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Lovely but dangerous: The impact of patent citations on patent renewal

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  • Per Botolf Maurseth

Abstract

What is the impact of patent citations on patent renewal behaviour? Patent citations are commonly used as an indicator of technology spillovers. For cited patents, therefore, patent citations have a potentially ambiguous impact. On the one hand, patent citations may indicate a scientific breakthrough, a high value of the cited patent and therefore a long survival period. On the other hand, patent citations may indicate competing innovations that render the cited patent obsolete. By discriminating patents by technology field, it is demonstrated that patents that receive citations across technology fields survive longer than other patents. Patents that receive citations within the same technology field lapse earlier.

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  • Per Botolf Maurseth, 2005. "Lovely but dangerous: The impact of patent citations on patent renewal," Economics of Innovation and New Technology, Taylor & Francis Journals, vol. 14(5), pages 351-374.
  • Handle: RePEc:taf:ecinnt:v:14:y:2005:i:5:p:351-374
    DOI: 10.1080/1043859042000307338
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    Cited by:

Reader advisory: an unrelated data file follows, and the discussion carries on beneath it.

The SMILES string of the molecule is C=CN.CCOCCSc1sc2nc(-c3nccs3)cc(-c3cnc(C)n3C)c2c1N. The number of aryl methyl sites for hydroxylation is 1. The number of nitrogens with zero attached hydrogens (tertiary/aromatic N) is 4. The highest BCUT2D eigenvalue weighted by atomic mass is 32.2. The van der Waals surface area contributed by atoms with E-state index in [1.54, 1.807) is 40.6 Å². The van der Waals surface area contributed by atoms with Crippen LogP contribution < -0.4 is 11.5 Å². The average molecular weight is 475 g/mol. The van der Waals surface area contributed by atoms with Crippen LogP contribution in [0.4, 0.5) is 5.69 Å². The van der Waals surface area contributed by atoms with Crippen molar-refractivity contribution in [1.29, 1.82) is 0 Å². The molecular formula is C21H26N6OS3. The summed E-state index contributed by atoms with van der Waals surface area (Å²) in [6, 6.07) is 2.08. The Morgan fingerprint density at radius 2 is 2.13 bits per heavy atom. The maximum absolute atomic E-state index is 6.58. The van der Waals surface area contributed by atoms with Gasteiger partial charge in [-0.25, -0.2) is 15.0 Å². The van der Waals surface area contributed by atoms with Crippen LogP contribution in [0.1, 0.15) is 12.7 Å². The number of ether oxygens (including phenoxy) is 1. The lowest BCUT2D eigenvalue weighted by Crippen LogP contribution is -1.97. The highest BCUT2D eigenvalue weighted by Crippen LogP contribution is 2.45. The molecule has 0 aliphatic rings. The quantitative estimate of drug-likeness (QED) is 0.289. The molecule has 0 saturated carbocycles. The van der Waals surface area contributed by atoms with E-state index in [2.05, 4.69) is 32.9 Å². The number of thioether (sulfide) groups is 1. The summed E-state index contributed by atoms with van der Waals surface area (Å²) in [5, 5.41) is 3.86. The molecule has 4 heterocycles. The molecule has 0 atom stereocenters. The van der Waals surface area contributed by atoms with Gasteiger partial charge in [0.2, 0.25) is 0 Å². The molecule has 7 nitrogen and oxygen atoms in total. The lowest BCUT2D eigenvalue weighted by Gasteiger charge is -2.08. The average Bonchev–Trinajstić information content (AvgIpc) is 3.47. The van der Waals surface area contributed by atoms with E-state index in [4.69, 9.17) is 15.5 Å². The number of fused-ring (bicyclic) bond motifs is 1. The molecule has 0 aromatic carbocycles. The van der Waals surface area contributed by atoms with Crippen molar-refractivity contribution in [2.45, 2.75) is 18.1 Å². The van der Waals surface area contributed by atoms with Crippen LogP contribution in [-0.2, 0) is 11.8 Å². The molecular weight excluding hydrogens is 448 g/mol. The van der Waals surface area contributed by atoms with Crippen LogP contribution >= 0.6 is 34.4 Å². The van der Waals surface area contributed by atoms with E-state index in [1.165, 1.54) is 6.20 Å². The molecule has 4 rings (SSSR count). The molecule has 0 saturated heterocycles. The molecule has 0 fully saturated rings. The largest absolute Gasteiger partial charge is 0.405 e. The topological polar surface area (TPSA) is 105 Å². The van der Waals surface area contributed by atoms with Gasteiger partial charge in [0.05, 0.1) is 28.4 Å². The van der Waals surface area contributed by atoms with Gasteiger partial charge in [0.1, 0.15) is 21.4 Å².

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    3. Svensson, Roger, 2007. "Commercialization of patents and external financing during the R&D phase," Research Policy, Elsevier, vol. 36(7), pages 1052-1069, September.
    4. Gupeng, Zhang & Xiangdong, Chen, 2012. "The value of invention patents in China: Country origin and technology field differences," China Economic Review, Elsevier, vol. 23(2), pages 357-370.
    5. Nicolas van Zeebroeck, 2007. "Patents only live twice: a patent survival analysis in Europe," Working Papers CEB 07-028.RS, ULB -- Universite Libre de Bruxelles.
    6. Gamal Atallah & Gabriel Rodríguez, 2006. "Indirect patent citations," Scientometrics, Springer;Akadémiai Kiadó, vol. 67(3), pages 437-465, June.
    7. Graevenitz, Georg von, 2004. "Spillovers Reconsidered: Analysing Economic Welfare under complementarities in R&D," Discussion Paper Series of SFB/TR 15 Governance and the Efficiency of Economic Systems 29, Free University of Berlin, Humboldt University of Berlin, University of Bonn, University of Mannheim, University of Munich.
    8. Svensson, Roger, 2006. "Innovation Performance and Government Financing," Working Paper Series 664, Research Institute of Industrial Economics, revised 30 Sep 2006.
    9. Svensson, Roger, 2008. "Renewal of Patents and Government Financing," Working Paper Series 759, Research Institute of Industrial Economics.
    10. Nicolas van Zeebroeck, 2009. "Filing strategies and the increasing duration of patent applications," Working Papers CEB 09-005.RS, ULB -- Universite Libre de Bruxelles.
    11. Pontus Braunerhjelm & Roger Svensson, 2010. "The inventor’s role: was Schumpeter right?," Journal of Evolutionary Economics, Springer, vol. 20(3), pages 413-444, June.